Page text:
Call it what you need to, because you need to do it.
The words we choose change everything. In my coaching group we have discovered that vocabulary choices have different connotations and power for each of us. We know that using the right language is a key step to accommodating a new idea and curating new positive habits.
We noticed that when we looked at the word, “exercise” some found that it implied strength and the glow of pumping blood. To others it was an exhausting guilt filled word. We took some time to choose different words to describe “exercise”. Different phrases worked for different people: workout, breath body practice, joyful movement, training session.
Just like exercise is a pretty good daily ritual, Meditation is a key healthy habit. And, Meditation is another loaded word. For some it implies a torturous attempt to sit in an uncomfortable position while clearing your brain of all thoughts. For others it is an invitation into a sweet oasis.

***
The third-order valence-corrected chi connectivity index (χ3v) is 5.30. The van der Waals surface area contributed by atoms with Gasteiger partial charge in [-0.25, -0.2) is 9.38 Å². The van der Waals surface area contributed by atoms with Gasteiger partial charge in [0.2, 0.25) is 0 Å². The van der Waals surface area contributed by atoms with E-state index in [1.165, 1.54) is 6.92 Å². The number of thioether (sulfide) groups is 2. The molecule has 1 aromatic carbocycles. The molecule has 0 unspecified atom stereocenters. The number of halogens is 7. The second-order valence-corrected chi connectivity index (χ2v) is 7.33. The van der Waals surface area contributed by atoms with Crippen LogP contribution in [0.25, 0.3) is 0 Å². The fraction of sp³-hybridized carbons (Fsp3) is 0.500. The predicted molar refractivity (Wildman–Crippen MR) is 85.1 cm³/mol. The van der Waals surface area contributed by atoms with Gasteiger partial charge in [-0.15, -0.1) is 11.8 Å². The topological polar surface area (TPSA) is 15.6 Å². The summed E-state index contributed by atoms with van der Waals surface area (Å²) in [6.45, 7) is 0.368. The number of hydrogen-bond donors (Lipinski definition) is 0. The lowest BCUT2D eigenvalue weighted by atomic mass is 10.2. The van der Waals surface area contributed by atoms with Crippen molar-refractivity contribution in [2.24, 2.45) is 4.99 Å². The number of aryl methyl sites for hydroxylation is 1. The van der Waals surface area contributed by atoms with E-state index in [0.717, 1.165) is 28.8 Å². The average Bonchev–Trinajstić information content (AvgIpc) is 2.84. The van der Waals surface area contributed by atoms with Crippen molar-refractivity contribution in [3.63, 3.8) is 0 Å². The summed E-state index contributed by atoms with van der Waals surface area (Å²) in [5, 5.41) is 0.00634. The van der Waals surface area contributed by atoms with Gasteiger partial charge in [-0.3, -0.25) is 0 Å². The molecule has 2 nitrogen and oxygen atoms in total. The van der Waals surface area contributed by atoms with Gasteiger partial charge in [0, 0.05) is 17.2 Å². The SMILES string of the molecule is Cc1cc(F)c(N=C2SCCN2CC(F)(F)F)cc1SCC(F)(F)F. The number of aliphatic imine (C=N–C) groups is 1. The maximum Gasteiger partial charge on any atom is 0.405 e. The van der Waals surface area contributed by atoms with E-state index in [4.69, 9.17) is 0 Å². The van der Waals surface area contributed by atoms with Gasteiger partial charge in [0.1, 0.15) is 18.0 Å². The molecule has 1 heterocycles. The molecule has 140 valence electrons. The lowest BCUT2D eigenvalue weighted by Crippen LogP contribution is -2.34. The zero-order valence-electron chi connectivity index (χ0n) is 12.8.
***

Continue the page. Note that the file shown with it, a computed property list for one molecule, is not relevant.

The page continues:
First things first. Call it what you need to call it, because this practice is essential to transformation. It is a key step to helping you digest old patterns and free up space for new ones.
What words appeal to you? What words evoke an easeful practice, aligning with your deeper goals?
Sitting in Silence
Silent Nature Walks
How we approach our practice of meditation is the first step in our success or failure. Notice that not all of the suggestions are sitting still, not all are chasing thoughts from your brain. Meditation is a practice of moving inward. In yoga we call this Pratyahara – withdrawing the senses from the external world, and turning inward. Once our awareness is internally focused, our goal is to hold concentration, offering a steady focus to what is within you. This is Dharana in yoga. Pratyahara and Dharana are two of the 8 Limbs of Yoga (watch me talk more about it here).